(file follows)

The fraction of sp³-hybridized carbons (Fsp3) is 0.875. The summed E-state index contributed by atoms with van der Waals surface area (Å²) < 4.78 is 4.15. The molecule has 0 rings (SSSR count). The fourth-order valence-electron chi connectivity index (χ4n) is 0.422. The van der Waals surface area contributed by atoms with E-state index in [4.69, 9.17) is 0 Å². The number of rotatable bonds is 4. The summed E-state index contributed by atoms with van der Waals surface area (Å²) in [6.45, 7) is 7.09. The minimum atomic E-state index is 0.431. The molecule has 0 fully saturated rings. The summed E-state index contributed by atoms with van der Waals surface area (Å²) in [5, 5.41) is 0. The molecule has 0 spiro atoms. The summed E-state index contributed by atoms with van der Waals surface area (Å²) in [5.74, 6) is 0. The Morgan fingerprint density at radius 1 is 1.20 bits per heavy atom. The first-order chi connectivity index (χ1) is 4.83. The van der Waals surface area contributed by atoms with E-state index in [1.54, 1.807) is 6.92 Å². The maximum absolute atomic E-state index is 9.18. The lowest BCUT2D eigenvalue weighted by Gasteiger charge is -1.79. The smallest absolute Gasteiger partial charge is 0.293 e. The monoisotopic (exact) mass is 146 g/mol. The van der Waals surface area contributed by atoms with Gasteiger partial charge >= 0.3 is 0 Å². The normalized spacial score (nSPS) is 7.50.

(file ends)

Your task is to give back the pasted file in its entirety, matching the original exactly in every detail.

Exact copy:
The fraction of sp³-hybridized carbons (Fsp3) is 0.875. The summed E-state index contributed by atoms with van der Waals surface area (Å²) < 4.78 is 4.15. The molecule has 0 rings (SSSR count). The fourth-order valence-electron chi connectivity index (χ4n) is 0.422. The van der Waals surface area contributed by atoms with E-state index in [4.69, 9.17) is 0 Å². The number of rotatable bonds is 4. The summed E-state index contributed by atoms with van der Waals surface area (Å²) in [6.45, 7) is 7.09. The minimum atomic E-state index is 0.431. The molecule has 0 fully saturated rings. The summed E-state index contributed by atoms with van der Waals surface area (Å²) in [5, 5.41) is 0. The molecule has 0 spiro atoms. The summed E-state index contributed by atoms with van der Waals surface area (Å²) in [5.74, 6) is 0. The Morgan fingerprint density at radius 1 is 1.20 bits per heavy atom. The first-order chi connectivity index (χ1) is 4.83. The van der Waals surface area contributed by atoms with E-state index in [1.54, 1.807) is 6.92 Å². The maximum absolute atomic E-state index is 9.18. The lowest BCUT2D eigenvalue weighted by Gasteiger charge is -1.79. The smallest absolute Gasteiger partial charge is 0.293 e. The monoisotopic (exact) mass is 146 g/mol. The van der Waals surface area contributed by atoms with Gasteiger partial charge >= 0.3 is 0 Å². The normalized spacial score (nSPS) is 7.50.